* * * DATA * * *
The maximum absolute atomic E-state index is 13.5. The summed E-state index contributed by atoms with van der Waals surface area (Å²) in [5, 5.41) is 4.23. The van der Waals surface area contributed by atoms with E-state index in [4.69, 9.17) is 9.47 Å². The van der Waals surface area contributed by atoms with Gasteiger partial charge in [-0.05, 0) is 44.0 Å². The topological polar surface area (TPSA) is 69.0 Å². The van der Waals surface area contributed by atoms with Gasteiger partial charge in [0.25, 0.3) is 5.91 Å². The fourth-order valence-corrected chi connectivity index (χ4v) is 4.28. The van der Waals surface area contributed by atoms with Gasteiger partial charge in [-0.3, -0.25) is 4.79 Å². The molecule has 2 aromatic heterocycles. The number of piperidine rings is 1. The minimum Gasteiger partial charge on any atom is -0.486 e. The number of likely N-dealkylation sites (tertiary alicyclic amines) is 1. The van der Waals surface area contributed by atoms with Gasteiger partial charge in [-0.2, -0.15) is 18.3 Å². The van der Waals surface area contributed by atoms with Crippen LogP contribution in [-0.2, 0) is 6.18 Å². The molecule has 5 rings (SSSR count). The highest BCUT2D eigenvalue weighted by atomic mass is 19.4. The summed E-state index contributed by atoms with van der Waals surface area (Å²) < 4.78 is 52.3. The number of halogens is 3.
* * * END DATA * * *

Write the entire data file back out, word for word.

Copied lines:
The maximum absolute atomic E-state index is 13.5. The summed E-state index contributed by atoms with van der Waals surface area (Å²) in [5, 5.41) is 4.23. The van der Waals surface area contributed by atoms with E-state index in [4.69, 9.17) is 9.47 Å². The van der Waals surface area contributed by atoms with Gasteiger partial charge in [-0.05, 0) is 44.0 Å². The topological polar surface area (TPSA) is 69.0 Å². The van der Waals surface area contributed by atoms with Gasteiger partial charge in [0.25, 0.3) is 5.91 Å². The fourth-order valence-corrected chi connectivity index (χ4v) is 4.28. The van der Waals surface area contributed by atoms with Gasteiger partial charge in [-0.3, -0.25) is 4.79 Å². The molecule has 2 aromatic heterocycles. The number of piperidine rings is 1. The minimum Gasteiger partial charge on any atom is -0.486 e. The number of likely N-dealkylation sites (tertiary alicyclic amines) is 1. The van der Waals surface area contributed by atoms with Gasteiger partial charge in [-0.2, -0.15) is 18.3 Å². The van der Waals surface area contributed by atoms with Crippen LogP contribution in [-0.2, 0) is 6.18 Å². The molecule has 5 rings (SSSR count). The highest BCUT2D eigenvalue weighted by atomic mass is 19.4. The summed E-state index contributed by atoms with van der Waals surface area (Å²) < 4.78 is 52.3. The number of halogens is 3.